The first thing I did after getting home from Murrayfield late on Friday night was to log on to the Champions Cup website and confirm that Edinburgh had indeed won Pool 5 and Glasgow had also qualified for the quarter-finals as a result. I already knew it was true, obviously, I just wanted the reassurance of seeing it in black and white on an official site. It’s been a long time coming.
Edinburgh’s success has been built upon their set piece and their staunch defensive efforts, for which their defence coach Calum MacRae deserves some credit. The team missed 20 tackles during Friday’s 19-10 win over Montpellier, a little on the high side, but the French side field as big and powerful a team as you will find anywhere in club rugby and occasional lapses are inevitable. If one player did get bumped in contact, there were two more willing to take his place.
The set piece was indomitable. Edinburgh’s lineout success on Friday was 100 per cent, nine from nine, and the same with the set scrum, where they won all 11 of their own feeds and milked a few penalties on the opposition ball (while conceding one penalty themselves in the second half).
Richard Cockerill is a conservative coach in charge of a conservative team but, as he likes to remind us, there is more than one way to play rugby and Edinburgh have proved they can be a little more adventurous if needs be. Against Toulon last weekend they threw the ball around to tire the heavy pack of home forwards. On the day Edinburgh made 17 kicks from hand and 215 passes, or 13 passes for every kick.
On Friday night Edinburgh went back to basics, not risking a high tempo game at least until they fell behind in the second half, kicking 28 times while making 132 passes – or five passes for every kick. It may have been a desire to play low-risk rugby with so much at stake but you can’t help wondering whether Edinburgh might have won a little more comfortably had they pursued the same, high-tempo style of play that saw off Toulon last weekend.
Many of those kicks came from the boot of scrum-half Henry Pyrgos who gave nothing away to Ruan Pienaar, one of the best operators in the world.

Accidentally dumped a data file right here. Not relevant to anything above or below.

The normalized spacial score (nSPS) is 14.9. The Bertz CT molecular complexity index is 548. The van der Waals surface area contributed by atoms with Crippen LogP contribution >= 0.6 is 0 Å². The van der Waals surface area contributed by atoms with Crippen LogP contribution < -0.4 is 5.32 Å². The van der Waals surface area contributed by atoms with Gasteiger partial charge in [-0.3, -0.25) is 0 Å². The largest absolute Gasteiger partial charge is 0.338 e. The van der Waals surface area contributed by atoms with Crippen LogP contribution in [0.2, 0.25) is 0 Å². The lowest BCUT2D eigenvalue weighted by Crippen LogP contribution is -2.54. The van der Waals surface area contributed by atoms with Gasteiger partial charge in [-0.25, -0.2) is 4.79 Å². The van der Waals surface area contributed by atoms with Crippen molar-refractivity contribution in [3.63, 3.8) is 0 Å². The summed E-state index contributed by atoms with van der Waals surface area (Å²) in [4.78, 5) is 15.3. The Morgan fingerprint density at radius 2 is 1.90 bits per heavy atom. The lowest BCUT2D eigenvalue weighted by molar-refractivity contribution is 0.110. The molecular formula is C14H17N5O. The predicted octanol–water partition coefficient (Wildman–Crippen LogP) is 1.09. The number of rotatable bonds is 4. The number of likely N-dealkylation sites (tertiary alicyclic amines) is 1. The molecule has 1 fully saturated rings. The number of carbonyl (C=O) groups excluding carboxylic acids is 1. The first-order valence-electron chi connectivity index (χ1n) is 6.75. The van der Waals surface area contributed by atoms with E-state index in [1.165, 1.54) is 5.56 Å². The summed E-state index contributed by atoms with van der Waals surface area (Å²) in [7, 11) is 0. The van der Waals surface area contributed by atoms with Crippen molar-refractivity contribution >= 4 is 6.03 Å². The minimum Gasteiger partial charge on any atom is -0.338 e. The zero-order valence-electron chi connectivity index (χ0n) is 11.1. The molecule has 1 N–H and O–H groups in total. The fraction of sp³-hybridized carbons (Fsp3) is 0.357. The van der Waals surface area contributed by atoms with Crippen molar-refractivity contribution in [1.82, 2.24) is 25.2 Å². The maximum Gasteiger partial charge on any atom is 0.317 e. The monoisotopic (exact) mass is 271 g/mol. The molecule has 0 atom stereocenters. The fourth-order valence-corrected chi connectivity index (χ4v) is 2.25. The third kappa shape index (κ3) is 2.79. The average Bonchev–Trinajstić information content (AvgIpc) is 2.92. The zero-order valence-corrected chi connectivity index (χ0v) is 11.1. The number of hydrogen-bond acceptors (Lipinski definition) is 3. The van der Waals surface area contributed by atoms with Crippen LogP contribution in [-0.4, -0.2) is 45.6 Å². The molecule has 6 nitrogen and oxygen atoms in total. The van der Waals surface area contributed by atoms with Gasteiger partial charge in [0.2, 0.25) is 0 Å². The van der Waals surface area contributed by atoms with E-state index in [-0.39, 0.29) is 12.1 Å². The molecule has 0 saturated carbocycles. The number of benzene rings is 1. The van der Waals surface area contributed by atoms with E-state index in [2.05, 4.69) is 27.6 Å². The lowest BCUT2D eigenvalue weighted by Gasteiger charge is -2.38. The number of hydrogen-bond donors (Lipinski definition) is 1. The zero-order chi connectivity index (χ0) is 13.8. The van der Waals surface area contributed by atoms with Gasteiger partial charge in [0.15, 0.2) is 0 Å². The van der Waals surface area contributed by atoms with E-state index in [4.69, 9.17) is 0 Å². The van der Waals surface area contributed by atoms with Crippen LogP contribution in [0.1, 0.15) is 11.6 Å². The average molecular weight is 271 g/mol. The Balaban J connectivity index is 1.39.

Edinburgh scored just the one try against Montpellier, a second-half effort from the inimitable Darcy Graham preceded by a relentless maul from the Edinburgh forwards. They relied instead on the boot of stand-off Jaco van der Walt who kicked four from five penalties plus that touchline conversion.
The South African is an understated 10 who does the job with little fuss and, while the diametric opposite of Scotland’s Finn Russell, he seems to suit Edinburgh’s more studied approach.
Van der Walt sits so deep in the pocket that he can hardly see the gain line never mind attack it. Somehow the stand-off was credited with carrying the ball for zero metres on Friday, which must have been difficult to do for a 10. He does have a tendency to crab across the field, taking away space from his outside backs and his distribution is occasionally awry. Van der Walt almost gifted his opposite number Johan Goosen an interception try late on Friday evening which would have made the final ten minutes a lot more interesting.
“I was quite nervous when I saw him coming through. Luckily he dropped the ball so I was quite relieved,” the South African said with understatement.
“There was some Afrikaans flying about there. Me and Pierre [Schoeman] heard Frans Steyn speaking it to the other guys and it was quite nice to be able to understand what they were saying. Obviously I then told the boys next to me what he had said!”
Never meet your heroes, the saying goes, but Van der Walt was sporting a broad smile on his face after encountering his childhood pin up. Frans Steyn caused quite a commotion when he first broke through, helping South Africa lift the 2007 Rugby World Cup and Edinburgh’s fly-half was a wide-eyed 13-year-old teenage wannabe at the time.
“Playing against him for the first time on Friday night was quite nice. I actually wanted a photo afterwards but I’m not going to be that guy,” admitted the Edinburgh No.10 who argued that the players were possibly the only ones not surprised by Edinburgh’s steely progress into the play-offs.
“We definitely always had belief,” he insisted. “Just look at the boys’ performance against Montpellier. We stuck in and we really couldn’t have done it without the forward pack. We’re full of confidence at the moment. We just need to keep it and focus on the rest of the season.
“We took confidence even from the game we lost in Montpellier. It’s not nice to lose your first game but we came back stronger, made progress and just focused on every game as it came.”
It worked and now Edinburgh look set to face Munster at Murrayfield when the Champions Cup returns in the last weekend of March – that fixture will be confirmed today depending on Leinster’s result at Wasps. The Irish province have a proud history in this competition but they won’t relish playing against an Edinburgh team who are brim full of belief.
“We just need to focus on our next job, go through the videos and do our homework,” says the unfazed stand-off. “We need to treat the quarter-final as just another game and keep our confidence. If we do that, I think we’ll be good.”